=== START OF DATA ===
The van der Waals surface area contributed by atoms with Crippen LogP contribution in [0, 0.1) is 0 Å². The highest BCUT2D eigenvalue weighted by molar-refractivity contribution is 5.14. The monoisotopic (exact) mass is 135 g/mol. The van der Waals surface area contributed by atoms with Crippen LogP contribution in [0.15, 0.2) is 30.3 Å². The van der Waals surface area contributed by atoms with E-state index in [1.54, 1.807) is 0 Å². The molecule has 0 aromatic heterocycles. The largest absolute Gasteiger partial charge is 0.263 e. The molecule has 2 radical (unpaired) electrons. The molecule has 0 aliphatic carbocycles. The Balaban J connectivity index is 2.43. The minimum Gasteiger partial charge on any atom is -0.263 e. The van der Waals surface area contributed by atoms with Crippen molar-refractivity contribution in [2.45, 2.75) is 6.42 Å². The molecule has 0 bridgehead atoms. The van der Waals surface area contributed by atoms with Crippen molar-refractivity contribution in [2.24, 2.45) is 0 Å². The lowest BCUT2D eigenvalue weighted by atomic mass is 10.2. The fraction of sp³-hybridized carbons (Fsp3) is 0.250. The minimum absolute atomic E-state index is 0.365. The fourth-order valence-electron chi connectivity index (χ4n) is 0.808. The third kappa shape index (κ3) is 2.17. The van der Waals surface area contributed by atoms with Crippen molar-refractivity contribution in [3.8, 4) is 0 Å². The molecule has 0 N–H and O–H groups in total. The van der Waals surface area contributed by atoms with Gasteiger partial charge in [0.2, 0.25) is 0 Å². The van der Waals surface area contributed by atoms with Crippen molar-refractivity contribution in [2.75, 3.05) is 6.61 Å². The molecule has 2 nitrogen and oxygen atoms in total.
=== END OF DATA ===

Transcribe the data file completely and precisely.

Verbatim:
The van der Waals surface area contributed by atoms with Crippen LogP contribution in [0, 0.1) is 0 Å². The highest BCUT2D eigenvalue weighted by molar-refractivity contribution is 5.14. The monoisotopic (exact) mass is 135 g/mol. The van der Waals surface area contributed by atoms with Crippen LogP contribution in [0.15, 0.2) is 30.3 Å². The van der Waals surface area contributed by atoms with E-state index in [1.54, 1.807) is 0 Å². The molecule has 0 aromatic heterocycles. The largest absolute Gasteiger partial charge is 0.263 e. The molecule has 2 radical (unpaired) electrons. The molecule has 0 aliphatic carbocycles. The Balaban J connectivity index is 2.43. The minimum Gasteiger partial charge on any atom is -0.263 e. The van der Waals surface area contributed by atoms with Crippen molar-refractivity contribution in [2.45, 2.75) is 6.42 Å². The molecule has 0 bridgehead atoms. The van der Waals surface area contributed by atoms with Crippen molar-refractivity contribution in [2.24, 2.45) is 0 Å². The lowest BCUT2D eigenvalue weighted by atomic mass is 10.2. The fraction of sp³-hybridized carbons (Fsp3) is 0.250. The minimum absolute atomic E-state index is 0.365. The fourth-order valence-electron chi connectivity index (χ4n) is 0.808. The third kappa shape index (κ3) is 2.17. The van der Waals surface area contributed by atoms with Crippen molar-refractivity contribution in [3.8, 4) is 0 Å². The molecule has 0 N–H and O–H groups in total. The van der Waals surface area contributed by atoms with Gasteiger partial charge in [0.2, 0.25) is 0 Å². The van der Waals surface area contributed by atoms with Crippen molar-refractivity contribution in [2.75, 3.05) is 6.61 Å². The molecule has 2 nitrogen and oxygen atoms in total.